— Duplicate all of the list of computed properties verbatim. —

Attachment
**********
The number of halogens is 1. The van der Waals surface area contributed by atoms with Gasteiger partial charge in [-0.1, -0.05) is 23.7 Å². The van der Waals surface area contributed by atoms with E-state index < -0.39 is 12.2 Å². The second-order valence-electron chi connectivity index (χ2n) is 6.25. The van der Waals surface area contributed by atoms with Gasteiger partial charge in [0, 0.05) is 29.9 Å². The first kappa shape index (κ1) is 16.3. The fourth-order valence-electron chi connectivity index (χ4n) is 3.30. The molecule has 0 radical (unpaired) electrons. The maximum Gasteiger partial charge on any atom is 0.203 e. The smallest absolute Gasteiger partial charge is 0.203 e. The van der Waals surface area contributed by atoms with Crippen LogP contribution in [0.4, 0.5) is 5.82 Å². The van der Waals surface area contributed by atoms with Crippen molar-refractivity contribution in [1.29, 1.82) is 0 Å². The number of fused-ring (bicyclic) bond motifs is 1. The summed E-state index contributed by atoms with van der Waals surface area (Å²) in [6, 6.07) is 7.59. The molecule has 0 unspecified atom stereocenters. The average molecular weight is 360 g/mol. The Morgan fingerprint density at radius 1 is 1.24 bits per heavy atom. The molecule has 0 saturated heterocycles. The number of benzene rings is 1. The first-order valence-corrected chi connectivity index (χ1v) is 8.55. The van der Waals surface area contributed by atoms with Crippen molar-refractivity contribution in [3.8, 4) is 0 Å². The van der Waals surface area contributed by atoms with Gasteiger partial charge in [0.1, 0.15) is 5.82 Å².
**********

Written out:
The number of halogens is 1. The van der Waals surface area contributed by atoms with Gasteiger partial charge in [-0.1, -0.05) is 23.7 Å². The van der Waals surface area contributed by atoms with E-state index < -0.39 is 12.2 Å². The second-order valence-electron chi connectivity index (χ2n) is 6.25. The van der Waals surface area contributed by atoms with Gasteiger partial charge in [0, 0.05) is 29.9 Å². The first kappa shape index (κ1) is 16.3. The fourth-order valence-electron chi connectivity index (χ4n) is 3.30. The molecule has 0 radical (unpaired) electrons. The maximum Gasteiger partial charge on any atom is 0.203 e. The smallest absolute Gasteiger partial charge is 0.203 e. The van der Waals surface area contributed by atoms with Crippen LogP contribution in [0.4, 0.5) is 5.82 Å². The van der Waals surface area contributed by atoms with Crippen molar-refractivity contribution in [1.29, 1.82) is 0 Å². The number of fused-ring (bicyclic) bond motifs is 1. The summed E-state index contributed by atoms with van der Waals surface area (Å²) in [6, 6.07) is 7.59. The molecule has 0 unspecified atom stereocenters. The average molecular weight is 360 g/mol. The Morgan fingerprint density at radius 1 is 1.24 bits per heavy atom. The molecule has 0 saturated heterocycles. The number of benzene rings is 1. The first-order valence-corrected chi connectivity index (χ1v) is 8.55. The van der Waals surface area contributed by atoms with Crippen molar-refractivity contribution in [3.8, 4) is 0 Å². The van der Waals surface area contributed by atoms with Gasteiger partial charge in [0.1, 0.15) is 5.82 Å².